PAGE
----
Beyond the silver door was a grand entrance hall, thirty feet wide, a hundred feet tall, and three hundred feet long. On either side of the hall and at its far end were three giant fireplaces with logs the size of tree trunks burning cheerfully and warming the massive space. Far above their heads the ceiling was made of a graceful spider web of silver framing panels of clear crystal. The Northern Lights shone above their heads, filling the hall with pulsating light. Doors lined the walls, and four grand staircases occupied the corners of the room.
They walked slowly down the hallway. She took it all in with amazement. It seemed like a dream; there was no way such a magnificent structure could exist, and if it could exist it was impossible that it could be hers.
The bear led her up one of the staircases, which slowly and gently spiraled up into the palaces tallest tower. Halfway up he stopped at a door covered with carvings of the sun, moon, and stars. The door opened and revealed a magnificent bedroom. The room itself was bigger than her entire house had been and contained a magnificent bed covered with fine furs and thick quilts. There were also dressers, and wardrobes, and a golden mirror. It was so luxurious and so outside of her experience that she almost began to cry at the sight of it all. It was too much to believe.
The bear walked slowly to an end table next to the bed, on which sat a small silver bell. “Right this bell and ask for whatever you wish and shall have it.” She said, with a hint of excitement in his voice. “Food, clothes, jewelry, anything you wish. You will want for nothing here.”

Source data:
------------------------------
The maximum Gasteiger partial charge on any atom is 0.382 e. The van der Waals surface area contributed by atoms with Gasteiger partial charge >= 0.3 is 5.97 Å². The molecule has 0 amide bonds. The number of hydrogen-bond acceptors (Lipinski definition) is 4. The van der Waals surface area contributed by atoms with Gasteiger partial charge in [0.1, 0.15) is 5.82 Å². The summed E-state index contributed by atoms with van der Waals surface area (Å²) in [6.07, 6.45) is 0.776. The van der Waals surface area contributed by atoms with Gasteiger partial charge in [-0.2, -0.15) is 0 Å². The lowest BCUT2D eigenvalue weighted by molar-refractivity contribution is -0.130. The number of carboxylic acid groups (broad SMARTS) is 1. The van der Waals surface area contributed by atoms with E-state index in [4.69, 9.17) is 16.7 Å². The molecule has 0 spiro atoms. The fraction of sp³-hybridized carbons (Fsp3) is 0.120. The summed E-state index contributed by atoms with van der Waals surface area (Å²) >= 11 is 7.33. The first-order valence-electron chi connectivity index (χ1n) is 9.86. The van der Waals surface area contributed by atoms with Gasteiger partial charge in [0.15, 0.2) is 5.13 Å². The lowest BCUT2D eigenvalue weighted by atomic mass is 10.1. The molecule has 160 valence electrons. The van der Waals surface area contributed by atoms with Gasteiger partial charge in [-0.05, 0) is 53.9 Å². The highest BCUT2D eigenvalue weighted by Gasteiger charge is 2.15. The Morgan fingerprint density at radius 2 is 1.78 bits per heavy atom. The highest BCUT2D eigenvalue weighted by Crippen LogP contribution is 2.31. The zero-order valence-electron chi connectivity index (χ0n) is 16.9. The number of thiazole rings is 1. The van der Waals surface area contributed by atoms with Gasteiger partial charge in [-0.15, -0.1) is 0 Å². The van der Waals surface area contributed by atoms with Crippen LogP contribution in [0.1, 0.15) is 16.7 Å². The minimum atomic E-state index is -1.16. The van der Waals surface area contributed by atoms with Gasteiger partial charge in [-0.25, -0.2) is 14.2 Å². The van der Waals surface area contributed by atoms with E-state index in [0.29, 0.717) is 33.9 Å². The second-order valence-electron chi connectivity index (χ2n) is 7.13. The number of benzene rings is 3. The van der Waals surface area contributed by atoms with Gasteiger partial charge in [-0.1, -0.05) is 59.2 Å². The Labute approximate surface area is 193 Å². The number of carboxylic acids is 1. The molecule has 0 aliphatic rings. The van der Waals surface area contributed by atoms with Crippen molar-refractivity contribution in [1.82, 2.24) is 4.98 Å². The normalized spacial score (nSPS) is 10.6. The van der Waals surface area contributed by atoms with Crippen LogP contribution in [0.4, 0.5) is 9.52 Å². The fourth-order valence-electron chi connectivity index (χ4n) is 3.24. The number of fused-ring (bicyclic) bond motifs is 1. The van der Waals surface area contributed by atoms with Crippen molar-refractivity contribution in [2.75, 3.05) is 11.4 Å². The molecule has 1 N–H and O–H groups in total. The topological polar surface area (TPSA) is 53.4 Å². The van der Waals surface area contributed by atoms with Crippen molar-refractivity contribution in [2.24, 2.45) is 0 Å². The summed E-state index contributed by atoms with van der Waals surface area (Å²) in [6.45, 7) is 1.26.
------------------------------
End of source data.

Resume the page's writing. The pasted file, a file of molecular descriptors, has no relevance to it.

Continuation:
She walked over to the bell, and lifted it carefully. It was engraved with the sign of a bear. “Well…um. I guess I wish I had a good nightdress, one that would fit better in this beautiful room.” She rang the bell, and suddenly on the table before her appeared a beautiful white nightdress. She gasped in delight, and picked it up. It was as real all right, and made of fine silk. She turned the bear, her eyes moist. “I’ve never had my own clothes before. I mean clothes that were just mine, and not my sister’s old things. Thank you. Thank you so much for…well for everything. It all seems too much…” She almost was crying now. It had been an overwhelming evening.
The bear stared at her for a while, and then politely looked away as she wiped her wet eyes dry. “There is one thing you must know.” He said in a much more serious voice. “I have duties elsewhere, and must go now. But tonight, when you have put out all the lights and gone to sleep, I will come back.” He pointed his nose as a tall chair that sat facing the bed. “I will sit and watch, and sleep myself. I will do this each night. Whatever you do,” and now he looked her straight in the eyes “you must not light any candles or try to see my face. It must remain perfectly dark in this room when I am here at night. Do you understand?”
She was confused, but she nodded. It was a strange request but she felt like she would do anything in order to stay here in this magical place. “I understand.”
“Good.” The bear replied, sounding pleased. “I will go now. I will be back tonight, but when you wake in the morning I will be gone again. I have many duties, and my work will often take me away during the day.” The bear turned, and left the room. In the hallway he looked back at her. “Good night, love.” Then the door shut.
That night, as she slowly fell asleep in her bed (the largest and most comfortable bed she had ever slept in, and the first one she hadn’t had to share with her sisters), she wondered whether she would wake up the next morning and find it was all a dream. The last things she heard before nodding off were the door quietly opening, someone sitting down in a chair, and gentle breathing.
End of Part 2